The package is targeted at the inshore fishing sector and consists of three parts including:
(1) The establishment of a National Inshore Fisheries Forum, supported by a network of Regional Inshore Forums in each of the FLAG regions,
(2) A funding programme worth up to €1m for the inshore sector, and
(3) Conservation measures to support lobster and shrimp stocks.
The inshore sector (fishing boats of less than 12m overall length) comprise over 80 per cent of the fishing fleet and are predominately active within six nautical miles of the shore.
Announcing the establishment of the National Inshore Fisheries Forum (NIFF) the Minister said: “Ireland’s inshore fishermen are poorly represented by current structures and need a dedicated platform where they can discuss and develop common initiatives. I hope that inshore fishermen will embrace this opportunity created by the new structures to have a coherent voice which can be heard clearly.”
The NIFF is being set up to encourage inshore fishermen using small fishing boats to participate in the management of fisheries within six nautical miles. A network of Regional Inshore Forums (RIF’s), based on and linked to the community-led Fisheries Local Action Groups (FLAGs) around the Irish coast, will nominate delegates to bring forward regional proposals to the NIFF for wider industry discussion. The structures will also provide a new opportunity for future consultation with the inshore fishing sector.
The Minister committed to a total funding programme for inshore fishermen in 2014 worth up to €1 million. This is aimed at providing financial assistance for sustainable, environmentally friendly fishing practices and the recent safety equipment and training initiative. Support will be available under the new Sustainable Inshore Fisheries Scheme for a range of measures including:
- An enhanced v-notching programme with increased coverage around the coast (grant aid increased from current maximum 55 to 75 per cent)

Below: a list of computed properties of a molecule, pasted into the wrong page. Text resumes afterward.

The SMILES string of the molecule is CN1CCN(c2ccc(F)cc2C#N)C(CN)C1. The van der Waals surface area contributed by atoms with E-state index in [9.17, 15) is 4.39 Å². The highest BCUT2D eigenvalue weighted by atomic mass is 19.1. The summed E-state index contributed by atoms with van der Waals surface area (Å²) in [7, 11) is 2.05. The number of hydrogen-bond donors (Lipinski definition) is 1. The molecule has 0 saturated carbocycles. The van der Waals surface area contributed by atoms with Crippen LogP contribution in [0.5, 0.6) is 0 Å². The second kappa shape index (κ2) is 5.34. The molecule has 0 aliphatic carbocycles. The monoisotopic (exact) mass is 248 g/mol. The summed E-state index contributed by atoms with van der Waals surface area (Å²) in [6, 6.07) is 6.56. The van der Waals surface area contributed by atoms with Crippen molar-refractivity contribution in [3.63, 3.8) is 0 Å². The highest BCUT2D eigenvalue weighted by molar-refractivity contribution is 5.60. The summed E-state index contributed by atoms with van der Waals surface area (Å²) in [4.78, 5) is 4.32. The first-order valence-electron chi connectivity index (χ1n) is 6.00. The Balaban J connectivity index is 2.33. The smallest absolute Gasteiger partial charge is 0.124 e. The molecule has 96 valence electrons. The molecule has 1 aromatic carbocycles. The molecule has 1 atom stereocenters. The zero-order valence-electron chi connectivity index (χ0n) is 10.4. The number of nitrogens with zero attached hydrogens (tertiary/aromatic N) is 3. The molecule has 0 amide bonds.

- gear and equipment to support responsible fishing practices (such as mackerel jigging, potting for crayfish)
- improvements in the area of quality, hygiene, and standards on board
A supplementary Shellfish Pot Replacement Scheme will also be launched to provide extended assistance to fishermen who lost pots during the exceptional winter storms, more than doubling the pot limits from 50 to 200 for boats less than 12m length and from 100 to 250 for boats from 12 to 15m in length. Existing applicants to the current scheme will automatically be increased to the supplementary pot limits and a call for new applications will be advertised.
Following on extensive consultation in 2013, the Minister also approved plans to revise conservation measures for lobster and shrimp. Given the importance of very large lobsters to the reproductive potential of the stock, a maximum landing size for lobster of 127mm will be introduced by legislation in the coming months. During the first two years of operation of this new measure, fishermen will be paid up to 75 per cent of the market price for v-notching ‘oversize’ lobsters and returning them live to sea. In addition the grant aid for voluntary V notching of Lobsters is being increased from the existing maximum of 55 per cent to a new maximum of 75 per cent.
A revised closing date for the shrimp fishery of 15 March instead of 1 May will commence from 2015 to provide stock protection during the spawning period.
Minister Coveney said: “I am asking the Regional Inshore Forums, as a first initiative, to identify lobster stock enhancement areas within their regions where hatchery-grown juveniles could be released. Lobsters are one of the most important species to the inshore sector and we need to dedicate resources to ensure the long-term future of this valuable stock. I have also asked BIM to work with the Marine Institute to develop a pilot project for a national lobster hatchery as an additional conservation tool.”